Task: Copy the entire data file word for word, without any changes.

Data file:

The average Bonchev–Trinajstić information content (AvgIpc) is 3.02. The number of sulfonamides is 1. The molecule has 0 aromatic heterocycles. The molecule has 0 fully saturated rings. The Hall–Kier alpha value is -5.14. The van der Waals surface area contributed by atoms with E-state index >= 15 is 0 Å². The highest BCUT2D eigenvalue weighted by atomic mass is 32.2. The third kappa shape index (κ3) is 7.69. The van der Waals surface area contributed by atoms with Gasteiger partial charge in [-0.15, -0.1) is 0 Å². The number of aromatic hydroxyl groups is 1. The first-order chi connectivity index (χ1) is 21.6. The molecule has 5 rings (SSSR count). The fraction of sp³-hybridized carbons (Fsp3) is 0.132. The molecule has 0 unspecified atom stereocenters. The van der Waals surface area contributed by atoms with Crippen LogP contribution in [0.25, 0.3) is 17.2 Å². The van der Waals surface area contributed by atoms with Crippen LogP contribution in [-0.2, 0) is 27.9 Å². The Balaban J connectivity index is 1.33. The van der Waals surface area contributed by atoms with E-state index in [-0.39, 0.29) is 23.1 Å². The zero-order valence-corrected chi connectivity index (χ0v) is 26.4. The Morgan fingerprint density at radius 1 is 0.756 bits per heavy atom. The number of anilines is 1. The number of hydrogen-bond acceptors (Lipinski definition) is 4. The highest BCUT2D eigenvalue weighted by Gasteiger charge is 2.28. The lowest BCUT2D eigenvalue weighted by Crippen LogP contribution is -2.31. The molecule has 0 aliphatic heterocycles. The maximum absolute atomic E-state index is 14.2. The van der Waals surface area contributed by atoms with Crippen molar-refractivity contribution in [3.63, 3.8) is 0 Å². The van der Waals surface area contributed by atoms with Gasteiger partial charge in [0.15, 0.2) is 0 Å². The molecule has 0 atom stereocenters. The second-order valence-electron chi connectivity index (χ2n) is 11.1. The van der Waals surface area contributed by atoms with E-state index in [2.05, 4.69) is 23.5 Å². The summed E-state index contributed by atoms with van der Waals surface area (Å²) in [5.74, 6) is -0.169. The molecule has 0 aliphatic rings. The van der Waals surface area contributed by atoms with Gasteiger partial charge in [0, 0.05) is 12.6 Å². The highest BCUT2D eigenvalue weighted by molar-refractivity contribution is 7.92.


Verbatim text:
The average Bonchev–Trinajstić information content (AvgIpc) is 3.02. The number of sulfonamides is 1. The molecule has 0 aromatic heterocycles. The molecule has 0 fully saturated rings. The Hall–Kier alpha value is -5.14. The van der Waals surface area contributed by atoms with E-state index >= 15 is 0 Å². The highest BCUT2D eigenvalue weighted by atomic mass is 32.2. The third kappa shape index (κ3) is 7.69. The van der Waals surface area contributed by atoms with Gasteiger partial charge in [-0.15, -0.1) is 0 Å². The number of aromatic hydroxyl groups is 1. The first-order chi connectivity index (χ1) is 21.6. The molecule has 5 rings (SSSR count). The fraction of sp³-hybridized carbons (Fsp3) is 0.132. The molecule has 0 unspecified atom stereocenters. The van der Waals surface area contributed by atoms with Crippen LogP contribution in [0.25, 0.3) is 17.2 Å². The van der Waals surface area contributed by atoms with Crippen LogP contribution in [-0.2, 0) is 27.9 Å². The Balaban J connectivity index is 1.33. The van der Waals surface area contributed by atoms with E-state index in [-0.39, 0.29) is 23.1 Å². The zero-order valence-corrected chi connectivity index (χ0v) is 26.4. The Morgan fingerprint density at radius 1 is 0.756 bits per heavy atom. The number of anilines is 1. The number of hydrogen-bond acceptors (Lipinski definition) is 4. The highest BCUT2D eigenvalue weighted by Gasteiger charge is 2.28. The lowest BCUT2D eigenvalue weighted by Crippen LogP contribution is -2.31. The molecule has 0 aliphatic heterocycles. The maximum absolute atomic E-state index is 14.2. The van der Waals surface area contributed by atoms with Crippen molar-refractivity contribution in [3.63, 3.8) is 0 Å². The van der Waals surface area contributed by atoms with Gasteiger partial charge in [0.15, 0.2) is 0 Å². The molecule has 0 atom stereocenters. The second-order valence-electron chi connectivity index (χ2n) is 11.1. The van der Waals surface area contributed by atoms with E-state index in [2.05, 4.69) is 23.5 Å². The summed E-state index contributed by atoms with van der Waals surface area (Å²) in [5.74, 6) is -0.169. The molecule has 0 aliphatic rings. The van der Waals surface area contributed by atoms with Gasteiger partial charge in [0, 0.05) is 12.6 Å². The highest BCUT2D eigenvalue weighted by molar-refractivity contribution is 7.92.